What Cado Says About the New Malicious Docker Malware Campaign?

The security research team at Cado has recently uncovered a novel malware Docker exploit campaign that leverages vulnerable Docker hosts to deploy crypto miners. As reported in the comprehensive study (full report here), this appears to be the first documented case of cybercriminals launching the 9hits traffic platform as part of malware payloads.

This malware attack targets exposed Docker daemons and deploys two containers to perform the malicious activities — an XMRig Monero miner and the 9hits viewer application. This campaign highlights how ransomware gangs continue to expand their monetization strategies using crypto-mining malware as well as less common software like 9hits.

Technical Details About This New Malicious Docker Malware Campaign

As per the in-depth analysis by Cado Security Labs researchers, the malicious containers deploy XMRig crypto miner and the 9hits viewer app which leverages headless Chrome to generate traffic and revenue for the attackers.

Attackers seem to be identifying vulnerable Docker hosts using services like Shodan and targeting them using custom scripts that interact with Docker APIs. This allows remotely deploying containers with predefined commands and configurations to initialize infections.

Once deployed, the containers kick off the malicious payloads as background processes:

pid	  ppid	proc	cmd
2379	2358	nh.sh	/bin/bash /nh.sh --token=c89f8b41d4972209ec497349cce7e840 --system-session --allow-crypto=no
2406	2379	Xvfb	Xvfb :1
2407	2379	9hits	/etc/9hitsv3-linux64/9hits --mode=exchange --current-hash=1704770235 --hide-browser=no --token=c89f8b41d4972209ec497349cce7e840 --allow-popups=yes --allow-adult=yes --allow-crypto=no --system-session --cache-del=200 --single-process --no-sandbox --no-zygote --auto-start
2508	2455	9hbrowser	/etc/9hitsv3-linux64/browser/9hbrowser --nh-

While the XMRig process runs Monero mining directing earnings to the attacker’s private pool, the 9hits container visits websites to generate traffic credits for the owners of the campaign’s session tokens.

The report suggests this could allow running 9hits at scale across compromised devices without account hijacking risks. Attackers also seem to have additional controls in place like restricting crypto sites from the 9hits visits.

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How Does This Campaign Work?

The in-depth analysis from Cado’s research team provides intriguing insights into the technical workings of this Docker-based malware operation.

  1. Reconnaissance: The first step involves identifying potential targets by scanning the entire IPv4 space or using search engines like Shodan to find Internet-facing Docker daemon APIs vulnerable to remote command executions.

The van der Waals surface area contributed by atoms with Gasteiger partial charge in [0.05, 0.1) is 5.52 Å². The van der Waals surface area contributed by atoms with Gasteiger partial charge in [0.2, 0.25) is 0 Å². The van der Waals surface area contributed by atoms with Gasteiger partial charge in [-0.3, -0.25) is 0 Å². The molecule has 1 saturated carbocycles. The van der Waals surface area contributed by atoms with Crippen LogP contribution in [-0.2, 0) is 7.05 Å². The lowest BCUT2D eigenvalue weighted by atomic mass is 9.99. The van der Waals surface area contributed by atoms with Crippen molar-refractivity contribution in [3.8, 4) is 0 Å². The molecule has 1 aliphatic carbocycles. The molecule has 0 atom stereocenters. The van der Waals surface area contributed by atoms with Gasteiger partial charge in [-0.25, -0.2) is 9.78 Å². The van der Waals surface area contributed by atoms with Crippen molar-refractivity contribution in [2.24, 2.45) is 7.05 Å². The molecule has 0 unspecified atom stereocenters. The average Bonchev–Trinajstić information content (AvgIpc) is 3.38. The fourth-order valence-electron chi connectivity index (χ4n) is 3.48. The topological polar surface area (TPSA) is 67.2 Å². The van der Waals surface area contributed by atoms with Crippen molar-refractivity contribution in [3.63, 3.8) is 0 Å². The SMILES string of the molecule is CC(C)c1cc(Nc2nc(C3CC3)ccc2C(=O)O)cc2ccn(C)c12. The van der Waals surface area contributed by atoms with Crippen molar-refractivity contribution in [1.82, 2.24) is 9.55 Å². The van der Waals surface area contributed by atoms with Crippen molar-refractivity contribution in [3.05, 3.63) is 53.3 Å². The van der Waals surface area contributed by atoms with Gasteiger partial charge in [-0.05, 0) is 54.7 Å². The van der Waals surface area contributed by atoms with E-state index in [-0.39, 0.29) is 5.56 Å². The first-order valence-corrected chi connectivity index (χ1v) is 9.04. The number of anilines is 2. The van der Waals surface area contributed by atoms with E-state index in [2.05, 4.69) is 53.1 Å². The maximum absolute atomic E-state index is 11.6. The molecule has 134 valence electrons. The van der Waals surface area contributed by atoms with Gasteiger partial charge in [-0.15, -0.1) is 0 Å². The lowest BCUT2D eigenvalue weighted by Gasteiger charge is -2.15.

2. Intrusion: Next, the attackers use custom scripts that mimic the Docker CLI to connect to exposed daemons and leverage the Docker API to pull images from Docker Hub and deploy them as containers. The running containers establish the initial foothold.
  3. Installation: The containers have pre-configured commands that execute crypto mining (XMRig) and traffic generation (9hits) payload processes when started. This allows the malware processes to launch in the background without altering the hosting servers.
  4. Command & Control: The XMRig instance connects out to the attacker’s private Monero mining pool to begin hashing and deposit profits. The 9hits container pulls configurations and websites to visit via the attacker’s session tokens to earn traffic credits.
  5. Persistence: The attackers use dynamic DNS services to keep resolving their IP addresses as the campaign infrastructure, allowing sustained connections with infected containers across compromised devices to maintain persistence.
  6. Impact: By design, the malware payloads monopolize computing resources like CPU, memory, and bandwidth to severely degrade the performance of legitimate workloads on the hosting servers.

IoCs

Docker Container Name Docker Container Image
faucet 9hitste/app
xmg minerboy/XMRig
Mining pool
byw.dscloud.me:3333
Session token
c89f8b41d4972209ec497349cce7e840
IP
27[.]36.82.56
43[.]163.195.252

Bottom Line

In conclusion, Cado Security’s report reveals clever exploitation of vulnerable Docker containers and daemon access to deploy crypto miners coupled with unconventional payloads like 9hits traffic viewers. Their ability to operate these malicious apps at scale while avoiding ownership tracking highlights increasingly sophisticated cybercrime toolkits.

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